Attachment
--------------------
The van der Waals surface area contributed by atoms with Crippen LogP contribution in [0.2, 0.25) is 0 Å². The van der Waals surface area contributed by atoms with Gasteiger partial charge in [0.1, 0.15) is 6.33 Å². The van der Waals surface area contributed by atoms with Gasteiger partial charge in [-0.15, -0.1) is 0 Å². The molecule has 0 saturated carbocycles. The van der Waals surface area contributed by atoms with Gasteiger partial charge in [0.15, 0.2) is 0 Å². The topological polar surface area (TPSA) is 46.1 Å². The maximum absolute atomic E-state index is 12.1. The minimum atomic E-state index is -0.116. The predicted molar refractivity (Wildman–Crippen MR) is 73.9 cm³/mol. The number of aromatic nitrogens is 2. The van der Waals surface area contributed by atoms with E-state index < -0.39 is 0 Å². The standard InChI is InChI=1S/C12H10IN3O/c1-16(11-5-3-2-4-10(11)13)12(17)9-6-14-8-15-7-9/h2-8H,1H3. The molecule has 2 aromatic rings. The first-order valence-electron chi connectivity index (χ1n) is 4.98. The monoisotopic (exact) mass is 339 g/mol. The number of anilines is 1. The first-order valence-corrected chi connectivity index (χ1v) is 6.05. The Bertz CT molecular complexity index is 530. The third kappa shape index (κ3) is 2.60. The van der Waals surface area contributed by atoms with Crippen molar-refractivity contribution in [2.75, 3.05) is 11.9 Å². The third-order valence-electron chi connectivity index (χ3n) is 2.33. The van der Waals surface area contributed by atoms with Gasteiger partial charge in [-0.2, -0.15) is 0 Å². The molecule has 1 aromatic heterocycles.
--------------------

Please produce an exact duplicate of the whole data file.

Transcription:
The van der Waals surface area contributed by atoms with Crippen LogP contribution in [0.2, 0.25) is 0 Å². The van der Waals surface area contributed by atoms with Gasteiger partial charge in [0.1, 0.15) is 6.33 Å². The van der Waals surface area contributed by atoms with Gasteiger partial charge in [-0.15, -0.1) is 0 Å². The molecule has 0 saturated carbocycles. The van der Waals surface area contributed by atoms with Gasteiger partial charge in [0.15, 0.2) is 0 Å². The topological polar surface area (TPSA) is 46.1 Å². The maximum absolute atomic E-state index is 12.1. The minimum atomic E-state index is -0.116. The predicted molar refractivity (Wildman–Crippen MR) is 73.9 cm³/mol. The number of aromatic nitrogens is 2. The van der Waals surface area contributed by atoms with E-state index < -0.39 is 0 Å². The standard InChI is InChI=1S/C12H10IN3O/c1-16(11-5-3-2-4-10(11)13)12(17)9-6-14-8-15-7-9/h2-8H,1H3. The molecule has 2 aromatic rings. The first-order valence-electron chi connectivity index (χ1n) is 4.98. The monoisotopic (exact) mass is 339 g/mol. The number of anilines is 1. The first-order valence-corrected chi connectivity index (χ1v) is 6.05. The Bertz CT molecular complexity index is 530. The third kappa shape index (κ3) is 2.60. The van der Waals surface area contributed by atoms with Crippen molar-refractivity contribution in [2.75, 3.05) is 11.9 Å². The third-order valence-electron chi connectivity index (χ3n) is 2.33. The van der Waals surface area contributed by atoms with Gasteiger partial charge in [-0.2, -0.15) is 0 Å². The molecule has 1 aromatic heterocycles.